With an emulator, you see all the potential results and their probabilities.
In the above diagram, you can see the desired result is 6 (110) and the probability of getting any other result is .007813 . (A green dot is a probabilistic integer, the blue dot is a leaf - think of it as an entry in the "matrix" describing the quantum state).
So - how do we do this... Well, with QPL, we write this code:
dataqbs = intToZeroQubitList(15|);
i = qubitListToInt(dataqbs);
The #Import constructs work similarly to Haskell's import, brining in the code at the named file.
The main function consists of 4 statements. The first creates what can be called a quantum integer, consisting of a list of qubits. The 15 is a classical value and represents the largest integer we would like to store (as an unsigned value). The next statement calls a function that will apply the Hadamard transform to each of the qubits. We then apply Grover's transform to the list (see the next posting), convert back to a probabilistic integer by measuring each of the qubits and voila - the answer appears.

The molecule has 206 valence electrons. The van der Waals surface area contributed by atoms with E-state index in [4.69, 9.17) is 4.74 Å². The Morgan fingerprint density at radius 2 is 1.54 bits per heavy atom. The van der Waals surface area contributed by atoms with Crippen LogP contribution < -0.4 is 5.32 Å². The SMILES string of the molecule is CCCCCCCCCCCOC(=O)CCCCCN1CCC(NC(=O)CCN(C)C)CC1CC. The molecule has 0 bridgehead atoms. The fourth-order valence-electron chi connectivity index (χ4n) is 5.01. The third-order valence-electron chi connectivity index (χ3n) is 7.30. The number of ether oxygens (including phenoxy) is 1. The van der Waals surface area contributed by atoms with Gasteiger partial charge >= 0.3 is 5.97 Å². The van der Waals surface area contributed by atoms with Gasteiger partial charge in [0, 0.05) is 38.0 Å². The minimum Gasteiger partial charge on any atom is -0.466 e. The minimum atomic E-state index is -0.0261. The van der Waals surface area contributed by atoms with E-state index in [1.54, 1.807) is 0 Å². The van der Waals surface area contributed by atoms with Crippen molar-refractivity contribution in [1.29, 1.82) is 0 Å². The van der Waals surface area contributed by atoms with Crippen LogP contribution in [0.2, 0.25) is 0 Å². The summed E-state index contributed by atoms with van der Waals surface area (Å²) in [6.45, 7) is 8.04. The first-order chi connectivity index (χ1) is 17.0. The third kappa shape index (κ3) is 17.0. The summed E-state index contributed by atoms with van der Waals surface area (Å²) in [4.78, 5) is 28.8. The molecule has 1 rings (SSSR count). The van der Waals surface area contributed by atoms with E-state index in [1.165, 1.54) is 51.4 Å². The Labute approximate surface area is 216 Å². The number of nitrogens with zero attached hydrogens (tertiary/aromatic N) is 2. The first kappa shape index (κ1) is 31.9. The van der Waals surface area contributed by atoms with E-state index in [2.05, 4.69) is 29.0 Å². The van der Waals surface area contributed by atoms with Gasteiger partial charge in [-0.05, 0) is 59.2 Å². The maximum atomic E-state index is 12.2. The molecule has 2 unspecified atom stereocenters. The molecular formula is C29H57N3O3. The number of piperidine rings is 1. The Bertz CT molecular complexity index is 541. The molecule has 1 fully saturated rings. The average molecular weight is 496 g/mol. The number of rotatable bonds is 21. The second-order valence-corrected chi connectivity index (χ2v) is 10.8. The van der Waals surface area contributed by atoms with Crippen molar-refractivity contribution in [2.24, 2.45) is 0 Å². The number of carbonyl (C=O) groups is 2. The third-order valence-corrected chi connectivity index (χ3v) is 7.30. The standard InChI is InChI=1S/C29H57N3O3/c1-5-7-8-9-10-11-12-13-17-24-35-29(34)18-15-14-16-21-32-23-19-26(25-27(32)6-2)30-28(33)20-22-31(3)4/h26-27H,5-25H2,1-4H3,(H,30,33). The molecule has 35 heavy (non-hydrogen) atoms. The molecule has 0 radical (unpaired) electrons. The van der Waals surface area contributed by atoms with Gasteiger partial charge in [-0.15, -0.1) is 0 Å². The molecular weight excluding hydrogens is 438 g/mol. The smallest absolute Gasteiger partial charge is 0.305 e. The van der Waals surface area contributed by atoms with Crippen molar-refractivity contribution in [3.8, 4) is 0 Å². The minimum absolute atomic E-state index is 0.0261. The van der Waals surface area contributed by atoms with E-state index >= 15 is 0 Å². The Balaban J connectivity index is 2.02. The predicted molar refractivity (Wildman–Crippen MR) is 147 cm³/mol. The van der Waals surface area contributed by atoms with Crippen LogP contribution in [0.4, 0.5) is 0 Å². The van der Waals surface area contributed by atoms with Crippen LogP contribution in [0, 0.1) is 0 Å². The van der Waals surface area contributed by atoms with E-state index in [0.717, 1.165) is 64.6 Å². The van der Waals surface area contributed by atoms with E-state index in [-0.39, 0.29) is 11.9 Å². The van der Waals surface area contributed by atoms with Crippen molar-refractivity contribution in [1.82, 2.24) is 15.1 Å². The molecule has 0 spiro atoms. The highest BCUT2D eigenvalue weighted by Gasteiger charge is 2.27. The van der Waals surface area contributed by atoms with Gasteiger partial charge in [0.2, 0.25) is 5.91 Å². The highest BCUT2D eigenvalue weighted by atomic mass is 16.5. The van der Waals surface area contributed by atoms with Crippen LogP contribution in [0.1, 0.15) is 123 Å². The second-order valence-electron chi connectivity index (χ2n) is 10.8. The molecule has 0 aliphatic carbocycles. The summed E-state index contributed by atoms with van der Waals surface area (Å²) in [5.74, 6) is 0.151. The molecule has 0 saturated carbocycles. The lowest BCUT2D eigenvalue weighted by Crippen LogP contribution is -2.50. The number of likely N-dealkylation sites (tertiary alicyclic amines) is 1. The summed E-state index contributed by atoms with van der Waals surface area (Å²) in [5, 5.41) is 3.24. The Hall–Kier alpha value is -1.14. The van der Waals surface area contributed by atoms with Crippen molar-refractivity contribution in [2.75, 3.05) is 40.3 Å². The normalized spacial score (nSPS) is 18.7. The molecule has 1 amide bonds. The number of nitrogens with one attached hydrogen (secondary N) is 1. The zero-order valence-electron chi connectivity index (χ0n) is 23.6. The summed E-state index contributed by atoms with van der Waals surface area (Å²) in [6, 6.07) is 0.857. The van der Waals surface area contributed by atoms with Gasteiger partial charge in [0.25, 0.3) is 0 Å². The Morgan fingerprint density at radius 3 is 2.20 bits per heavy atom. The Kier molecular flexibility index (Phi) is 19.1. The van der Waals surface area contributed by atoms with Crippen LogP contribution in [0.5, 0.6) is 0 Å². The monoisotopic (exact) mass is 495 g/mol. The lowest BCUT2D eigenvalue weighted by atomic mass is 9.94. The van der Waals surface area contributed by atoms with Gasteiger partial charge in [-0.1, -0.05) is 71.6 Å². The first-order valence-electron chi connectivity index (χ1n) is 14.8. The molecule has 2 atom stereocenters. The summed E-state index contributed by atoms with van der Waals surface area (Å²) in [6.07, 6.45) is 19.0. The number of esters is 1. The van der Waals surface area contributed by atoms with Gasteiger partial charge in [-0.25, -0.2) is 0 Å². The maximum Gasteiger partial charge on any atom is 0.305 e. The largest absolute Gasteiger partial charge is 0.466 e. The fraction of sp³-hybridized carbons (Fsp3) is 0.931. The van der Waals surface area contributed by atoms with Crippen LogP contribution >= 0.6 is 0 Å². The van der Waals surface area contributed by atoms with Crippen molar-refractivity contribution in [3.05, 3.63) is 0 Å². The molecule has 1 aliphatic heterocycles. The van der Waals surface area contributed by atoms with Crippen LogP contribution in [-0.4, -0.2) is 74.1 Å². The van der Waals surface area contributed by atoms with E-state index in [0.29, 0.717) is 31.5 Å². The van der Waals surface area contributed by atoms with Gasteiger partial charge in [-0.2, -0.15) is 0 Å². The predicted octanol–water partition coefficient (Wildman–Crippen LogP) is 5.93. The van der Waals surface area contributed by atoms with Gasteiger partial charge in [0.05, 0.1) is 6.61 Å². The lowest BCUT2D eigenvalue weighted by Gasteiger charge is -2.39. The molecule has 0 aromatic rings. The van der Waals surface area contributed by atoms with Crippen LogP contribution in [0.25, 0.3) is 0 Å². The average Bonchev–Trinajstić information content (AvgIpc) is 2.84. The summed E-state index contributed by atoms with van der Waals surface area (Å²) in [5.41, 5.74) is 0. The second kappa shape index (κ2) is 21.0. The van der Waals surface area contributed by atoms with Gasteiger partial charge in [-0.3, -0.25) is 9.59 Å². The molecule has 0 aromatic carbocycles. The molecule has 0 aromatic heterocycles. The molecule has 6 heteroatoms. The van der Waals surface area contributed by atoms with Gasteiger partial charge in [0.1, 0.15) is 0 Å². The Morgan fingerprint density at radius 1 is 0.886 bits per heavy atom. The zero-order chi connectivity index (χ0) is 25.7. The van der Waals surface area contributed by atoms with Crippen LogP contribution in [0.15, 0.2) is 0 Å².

Next posting - more details about the doNGrovers function.